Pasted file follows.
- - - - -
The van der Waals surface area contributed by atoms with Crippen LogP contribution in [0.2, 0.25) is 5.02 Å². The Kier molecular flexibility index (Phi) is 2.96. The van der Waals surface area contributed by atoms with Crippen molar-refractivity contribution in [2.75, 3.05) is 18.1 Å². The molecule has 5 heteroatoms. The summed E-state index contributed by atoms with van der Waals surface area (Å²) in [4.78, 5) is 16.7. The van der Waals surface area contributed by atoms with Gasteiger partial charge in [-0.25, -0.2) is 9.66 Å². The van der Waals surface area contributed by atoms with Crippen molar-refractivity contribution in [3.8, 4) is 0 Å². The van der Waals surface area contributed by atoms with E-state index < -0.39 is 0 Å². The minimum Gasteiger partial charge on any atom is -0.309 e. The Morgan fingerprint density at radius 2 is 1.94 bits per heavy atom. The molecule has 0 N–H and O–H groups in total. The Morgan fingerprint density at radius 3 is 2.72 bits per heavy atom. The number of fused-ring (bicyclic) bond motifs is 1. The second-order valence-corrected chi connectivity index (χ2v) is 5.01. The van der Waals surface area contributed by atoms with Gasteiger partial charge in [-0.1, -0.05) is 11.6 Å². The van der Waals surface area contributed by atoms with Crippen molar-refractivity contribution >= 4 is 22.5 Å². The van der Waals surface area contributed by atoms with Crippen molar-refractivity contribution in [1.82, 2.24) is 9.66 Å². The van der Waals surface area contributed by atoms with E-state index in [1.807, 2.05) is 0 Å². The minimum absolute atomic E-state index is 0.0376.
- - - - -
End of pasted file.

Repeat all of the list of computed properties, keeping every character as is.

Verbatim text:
The van der Waals surface area contributed by atoms with Crippen LogP contribution in [0.2, 0.25) is 5.02 Å². The Kier molecular flexibility index (Phi) is 2.96. The van der Waals surface area contributed by atoms with Crippen molar-refractivity contribution in [2.75, 3.05) is 18.1 Å². The molecule has 5 heteroatoms. The summed E-state index contributed by atoms with van der Waals surface area (Å²) in [4.78, 5) is 16.7. The van der Waals surface area contributed by atoms with Gasteiger partial charge in [-0.25, -0.2) is 9.66 Å². The van der Waals surface area contributed by atoms with Crippen molar-refractivity contribution in [3.8, 4) is 0 Å². The van der Waals surface area contributed by atoms with E-state index < -0.39 is 0 Å². The minimum Gasteiger partial charge on any atom is -0.309 e. The Morgan fingerprint density at radius 2 is 1.94 bits per heavy atom. The molecule has 0 N–H and O–H groups in total. The Morgan fingerprint density at radius 3 is 2.72 bits per heavy atom. The number of fused-ring (bicyclic) bond motifs is 1. The second-order valence-corrected chi connectivity index (χ2v) is 5.01. The van der Waals surface area contributed by atoms with Gasteiger partial charge in [-0.1, -0.05) is 11.6 Å². The van der Waals surface area contributed by atoms with Crippen molar-refractivity contribution >= 4 is 22.5 Å². The van der Waals surface area contributed by atoms with Crippen molar-refractivity contribution in [1.82, 2.24) is 9.66 Å². The van der Waals surface area contributed by atoms with E-state index in [1.807, 2.05) is 0 Å². The minimum absolute atomic E-state index is 0.0376.